Bogen85

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Re: more UTF8 confusing
« Reply #26 on: February 05, 2023, 05:41:29 pm »
Oh I forgot to mention, I just discovered that the emojis can also combine even though they are not marks. An interesting read here: https://stackoverflow.com/questions/66062139/combining-some-unicode-nonspacing-marks-with-associated-letters-for-uniform-pr
Unicode documentation on Emoji:
https://www.unicode.org/reports/tr51/

Yeah, which means that a function like my displayable character unit splitter can't be run on a source code snippet, but which is fine, one would just need to be aware such a splitter is not for all categories of UTF-8 text.

circular

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Re: more UTF8 confusing
« Reply #27 on: February 05, 2023, 05:52:41 pm »
EDIT: If it just went to the end of the string, then my utf8 string displayable character "splitter" function would not work, as I'm setting the max look ahead to maxint.
It doesn't go to the end of the string if there are no more marks. Though I would suggest to set MaxLookAhead to the actual remaining bytes of the string. Otherwise it could go beyond.
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Bogen85

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Re: more UTF8 confusing
« Reply #28 on: February 05, 2023, 05:55:07 pm »
EDIT: If it just went to the end of the string, then my utf8 string displayable character "splitter" function would not work, as I'm setting the max look ahead to maxint.
It doesn't go to the end of the string if there are no more marks. Though I would suggest to set MaxLookAhead to the actual remaining bytes of the string. Otherwise it could go beyond.

Oh yeah! Good point, I'd not thought of that. There is no reason for it to the set to anything longer anyways.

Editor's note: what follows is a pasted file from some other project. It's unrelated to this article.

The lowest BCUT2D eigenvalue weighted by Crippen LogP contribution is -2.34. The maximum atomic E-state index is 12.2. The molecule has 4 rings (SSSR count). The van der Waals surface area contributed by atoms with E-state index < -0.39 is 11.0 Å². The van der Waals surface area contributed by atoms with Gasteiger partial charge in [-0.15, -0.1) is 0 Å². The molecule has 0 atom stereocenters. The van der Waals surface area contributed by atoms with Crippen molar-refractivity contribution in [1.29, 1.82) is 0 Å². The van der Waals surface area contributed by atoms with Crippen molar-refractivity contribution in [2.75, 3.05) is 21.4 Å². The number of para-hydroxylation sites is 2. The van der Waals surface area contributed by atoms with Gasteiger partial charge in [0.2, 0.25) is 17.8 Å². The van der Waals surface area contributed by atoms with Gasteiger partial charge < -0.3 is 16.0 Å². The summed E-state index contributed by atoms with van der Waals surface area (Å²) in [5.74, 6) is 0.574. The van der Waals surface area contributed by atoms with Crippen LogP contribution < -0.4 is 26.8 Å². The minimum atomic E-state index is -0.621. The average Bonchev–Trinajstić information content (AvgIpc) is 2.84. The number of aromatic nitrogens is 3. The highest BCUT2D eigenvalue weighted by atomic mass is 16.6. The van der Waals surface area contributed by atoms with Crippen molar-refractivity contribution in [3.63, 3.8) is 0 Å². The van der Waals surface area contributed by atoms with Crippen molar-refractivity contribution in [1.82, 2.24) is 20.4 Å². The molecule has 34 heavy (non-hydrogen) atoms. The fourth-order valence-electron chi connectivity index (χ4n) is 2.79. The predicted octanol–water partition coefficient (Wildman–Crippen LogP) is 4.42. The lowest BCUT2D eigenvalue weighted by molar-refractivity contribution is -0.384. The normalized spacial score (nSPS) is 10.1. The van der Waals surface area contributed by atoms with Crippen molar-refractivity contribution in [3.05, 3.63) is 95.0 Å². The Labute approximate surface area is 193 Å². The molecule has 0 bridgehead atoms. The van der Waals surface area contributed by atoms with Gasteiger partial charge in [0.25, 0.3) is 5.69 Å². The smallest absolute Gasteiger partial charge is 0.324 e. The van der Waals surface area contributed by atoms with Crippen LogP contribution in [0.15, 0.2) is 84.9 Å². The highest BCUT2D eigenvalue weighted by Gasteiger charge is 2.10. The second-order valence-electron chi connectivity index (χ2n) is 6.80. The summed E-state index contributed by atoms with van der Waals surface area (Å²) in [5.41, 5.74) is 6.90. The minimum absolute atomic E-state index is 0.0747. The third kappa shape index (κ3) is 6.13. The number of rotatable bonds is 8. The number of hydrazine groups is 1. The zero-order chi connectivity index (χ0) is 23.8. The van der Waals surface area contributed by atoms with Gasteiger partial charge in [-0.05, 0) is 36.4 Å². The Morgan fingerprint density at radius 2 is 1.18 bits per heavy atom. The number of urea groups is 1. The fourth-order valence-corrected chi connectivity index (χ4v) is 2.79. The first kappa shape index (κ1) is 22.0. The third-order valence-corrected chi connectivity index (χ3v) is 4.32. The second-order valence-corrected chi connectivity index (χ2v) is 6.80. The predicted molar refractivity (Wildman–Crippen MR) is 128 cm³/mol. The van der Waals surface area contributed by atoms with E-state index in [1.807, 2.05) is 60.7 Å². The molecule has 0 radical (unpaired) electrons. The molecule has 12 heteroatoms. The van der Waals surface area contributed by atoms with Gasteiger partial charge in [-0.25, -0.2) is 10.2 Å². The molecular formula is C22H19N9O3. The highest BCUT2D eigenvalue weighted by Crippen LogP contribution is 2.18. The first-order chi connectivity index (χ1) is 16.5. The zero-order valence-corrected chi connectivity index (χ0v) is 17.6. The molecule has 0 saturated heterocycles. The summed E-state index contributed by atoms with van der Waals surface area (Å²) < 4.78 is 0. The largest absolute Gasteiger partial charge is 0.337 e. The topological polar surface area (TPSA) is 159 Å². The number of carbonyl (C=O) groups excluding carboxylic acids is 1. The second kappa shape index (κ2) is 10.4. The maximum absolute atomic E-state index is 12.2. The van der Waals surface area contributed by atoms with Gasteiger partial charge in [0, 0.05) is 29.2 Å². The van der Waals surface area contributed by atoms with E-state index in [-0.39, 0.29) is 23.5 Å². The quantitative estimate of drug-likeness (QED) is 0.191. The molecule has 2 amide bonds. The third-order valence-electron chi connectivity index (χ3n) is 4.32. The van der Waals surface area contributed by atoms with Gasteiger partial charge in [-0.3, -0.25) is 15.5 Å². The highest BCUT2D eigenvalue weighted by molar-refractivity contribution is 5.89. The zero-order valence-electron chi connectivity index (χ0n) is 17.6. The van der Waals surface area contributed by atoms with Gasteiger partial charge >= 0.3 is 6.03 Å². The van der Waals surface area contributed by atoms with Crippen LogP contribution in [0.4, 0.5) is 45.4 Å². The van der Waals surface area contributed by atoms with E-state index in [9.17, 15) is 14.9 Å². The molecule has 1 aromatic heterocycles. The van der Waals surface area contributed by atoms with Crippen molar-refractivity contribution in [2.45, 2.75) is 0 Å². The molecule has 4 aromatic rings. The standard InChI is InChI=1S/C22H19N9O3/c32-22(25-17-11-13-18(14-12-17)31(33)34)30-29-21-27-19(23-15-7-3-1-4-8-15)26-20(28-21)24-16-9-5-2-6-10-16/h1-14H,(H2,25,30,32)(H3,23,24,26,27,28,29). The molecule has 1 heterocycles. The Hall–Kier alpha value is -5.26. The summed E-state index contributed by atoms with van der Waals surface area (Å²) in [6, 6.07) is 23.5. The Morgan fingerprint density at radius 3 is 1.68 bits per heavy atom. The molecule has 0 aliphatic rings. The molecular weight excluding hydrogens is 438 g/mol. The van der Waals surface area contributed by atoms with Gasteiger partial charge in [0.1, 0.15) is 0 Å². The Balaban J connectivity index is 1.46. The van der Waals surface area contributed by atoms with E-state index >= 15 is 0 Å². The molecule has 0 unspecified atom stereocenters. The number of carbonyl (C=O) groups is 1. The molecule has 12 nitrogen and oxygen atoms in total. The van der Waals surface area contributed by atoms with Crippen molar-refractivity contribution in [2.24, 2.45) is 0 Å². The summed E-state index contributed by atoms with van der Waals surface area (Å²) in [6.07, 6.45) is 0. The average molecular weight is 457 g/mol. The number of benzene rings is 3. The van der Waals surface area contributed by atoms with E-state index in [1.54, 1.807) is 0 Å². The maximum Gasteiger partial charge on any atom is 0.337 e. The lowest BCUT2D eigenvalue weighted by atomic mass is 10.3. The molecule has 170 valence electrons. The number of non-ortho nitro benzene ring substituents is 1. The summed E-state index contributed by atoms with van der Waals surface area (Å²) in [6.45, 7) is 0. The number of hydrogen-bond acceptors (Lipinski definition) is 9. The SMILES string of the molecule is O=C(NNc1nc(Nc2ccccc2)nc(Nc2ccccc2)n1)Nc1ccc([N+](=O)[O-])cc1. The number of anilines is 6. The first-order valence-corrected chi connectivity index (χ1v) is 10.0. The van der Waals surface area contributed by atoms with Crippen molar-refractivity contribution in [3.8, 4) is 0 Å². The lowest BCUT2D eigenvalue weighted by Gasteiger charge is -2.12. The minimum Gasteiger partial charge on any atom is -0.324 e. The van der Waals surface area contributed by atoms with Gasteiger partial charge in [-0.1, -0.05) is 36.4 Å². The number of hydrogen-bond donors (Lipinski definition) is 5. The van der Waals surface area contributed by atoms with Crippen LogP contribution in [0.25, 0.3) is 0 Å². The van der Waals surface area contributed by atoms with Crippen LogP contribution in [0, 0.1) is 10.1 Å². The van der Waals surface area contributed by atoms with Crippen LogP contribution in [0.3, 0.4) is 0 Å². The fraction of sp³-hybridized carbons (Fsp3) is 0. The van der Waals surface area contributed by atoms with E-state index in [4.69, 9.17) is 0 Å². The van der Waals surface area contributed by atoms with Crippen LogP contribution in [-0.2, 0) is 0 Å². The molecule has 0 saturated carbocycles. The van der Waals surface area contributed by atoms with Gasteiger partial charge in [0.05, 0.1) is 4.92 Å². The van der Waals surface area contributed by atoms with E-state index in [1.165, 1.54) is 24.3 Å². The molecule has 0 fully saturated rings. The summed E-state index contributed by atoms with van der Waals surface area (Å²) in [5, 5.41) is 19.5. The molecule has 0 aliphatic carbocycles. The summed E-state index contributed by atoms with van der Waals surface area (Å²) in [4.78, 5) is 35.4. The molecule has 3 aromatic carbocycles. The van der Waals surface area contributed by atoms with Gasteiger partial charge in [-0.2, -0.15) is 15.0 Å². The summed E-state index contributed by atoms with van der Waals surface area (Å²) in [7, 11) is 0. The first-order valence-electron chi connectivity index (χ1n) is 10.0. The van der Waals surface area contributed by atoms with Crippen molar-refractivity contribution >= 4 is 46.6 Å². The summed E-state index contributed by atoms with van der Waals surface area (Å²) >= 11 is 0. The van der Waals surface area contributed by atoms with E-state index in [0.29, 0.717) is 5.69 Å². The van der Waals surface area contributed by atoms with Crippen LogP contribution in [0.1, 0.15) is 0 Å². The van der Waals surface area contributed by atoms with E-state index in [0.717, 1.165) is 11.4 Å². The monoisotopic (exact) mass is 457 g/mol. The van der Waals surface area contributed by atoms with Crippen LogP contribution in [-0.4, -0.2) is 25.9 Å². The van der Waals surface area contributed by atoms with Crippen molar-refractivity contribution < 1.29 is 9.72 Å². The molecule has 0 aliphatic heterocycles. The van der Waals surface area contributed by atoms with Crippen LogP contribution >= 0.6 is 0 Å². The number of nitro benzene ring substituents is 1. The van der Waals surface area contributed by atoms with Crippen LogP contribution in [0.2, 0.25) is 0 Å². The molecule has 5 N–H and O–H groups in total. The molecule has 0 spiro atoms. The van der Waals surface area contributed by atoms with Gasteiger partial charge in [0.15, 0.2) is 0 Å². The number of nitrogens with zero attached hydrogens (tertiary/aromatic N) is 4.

Bogen85

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Re: more UTF8 confusing
« Reply #29 on: February 05, 2023, 06:11:14 pm »
EDIT: If it just went to the end of the string, then my utf8 string displayable character "splitter" function would not work, as I'm setting the max look ahead to maxint.
It doesn't go to the end of the string if there are no more marks. Though I would suggest to set MaxLookAhead to the actual remaining bytes of the string. Otherwise it could go beyond.

Oh yeah! Good point, I'd not thought of that. There is no reason for it to the set to anything longer anyways.


Code: Pascal  [Select][+][-]
  1. function utf8DisplayedChars (const str_in: string; const withCombiningDiacriticals: boolean = true): TStringDynArray;
  2.   procedure primary (const len: integer; i: integer = 1; n: integer = 0);
  3.     procedure secondary (const n_bytes: integer);
  4.       begin
  5.         result[n] := copy(str_in, i, n_bytes);
  6.         inc(i, n_bytes);
  7.         inc(n);
  8.       end;
  9.  
  10.     begin
  11.       setlength(result, len);
  12.       while i <= len do secondary(Utf8CodePointLen(@str_in[i], (len - i) + 1, withCombiningDiacriticals));
  13.       setlength(result, n);
  14.     end;
  15.  
  16.   begin
  17.     result := default(TStringDynArray);
  18.     primary(length(str_in));
  19.   end;

Utf8CodePointLen throws an exception without the + 1 following the (len - i).
Strings indices start at 1, not 0, so the + 1 should be needed anyways.